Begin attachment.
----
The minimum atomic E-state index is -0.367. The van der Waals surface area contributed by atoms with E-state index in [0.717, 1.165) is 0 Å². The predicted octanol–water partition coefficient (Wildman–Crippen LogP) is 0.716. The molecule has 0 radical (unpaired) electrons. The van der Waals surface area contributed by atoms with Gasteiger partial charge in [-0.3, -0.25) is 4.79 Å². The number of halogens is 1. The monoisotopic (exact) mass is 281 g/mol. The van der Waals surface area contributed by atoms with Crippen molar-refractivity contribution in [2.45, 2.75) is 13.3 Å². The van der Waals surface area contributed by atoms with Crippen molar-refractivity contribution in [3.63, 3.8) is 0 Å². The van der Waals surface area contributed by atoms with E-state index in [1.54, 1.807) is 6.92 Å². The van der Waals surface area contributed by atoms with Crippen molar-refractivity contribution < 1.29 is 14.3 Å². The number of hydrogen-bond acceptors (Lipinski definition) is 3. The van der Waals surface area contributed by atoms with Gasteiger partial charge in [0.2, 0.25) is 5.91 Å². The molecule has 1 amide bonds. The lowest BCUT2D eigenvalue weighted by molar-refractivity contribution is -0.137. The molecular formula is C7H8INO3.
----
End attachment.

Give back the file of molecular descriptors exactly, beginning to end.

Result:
The minimum atomic E-state index is -0.367. The van der Waals surface area contributed by atoms with E-state index in [0.717, 1.165) is 0 Å². The predicted octanol–water partition coefficient (Wildman–Crippen LogP) is 0.716. The molecule has 0 radical (unpaired) electrons. The van der Waals surface area contributed by atoms with Gasteiger partial charge in [-0.3, -0.25) is 4.79 Å². The number of halogens is 1. The monoisotopic (exact) mass is 281 g/mol. The van der Waals surface area contributed by atoms with Crippen molar-refractivity contribution in [2.45, 2.75) is 13.3 Å². The van der Waals surface area contributed by atoms with Crippen molar-refractivity contribution in [3.63, 3.8) is 0 Å². The van der Waals surface area contributed by atoms with E-state index in [1.54, 1.807) is 6.92 Å². The van der Waals surface area contributed by atoms with Crippen molar-refractivity contribution < 1.29 is 14.3 Å². The number of hydrogen-bond acceptors (Lipinski definition) is 3. The van der Waals surface area contributed by atoms with Gasteiger partial charge in [0.2, 0.25) is 5.91 Å². The molecule has 1 amide bonds. The lowest BCUT2D eigenvalue weighted by molar-refractivity contribution is -0.137. The molecular formula is C7H8INO3.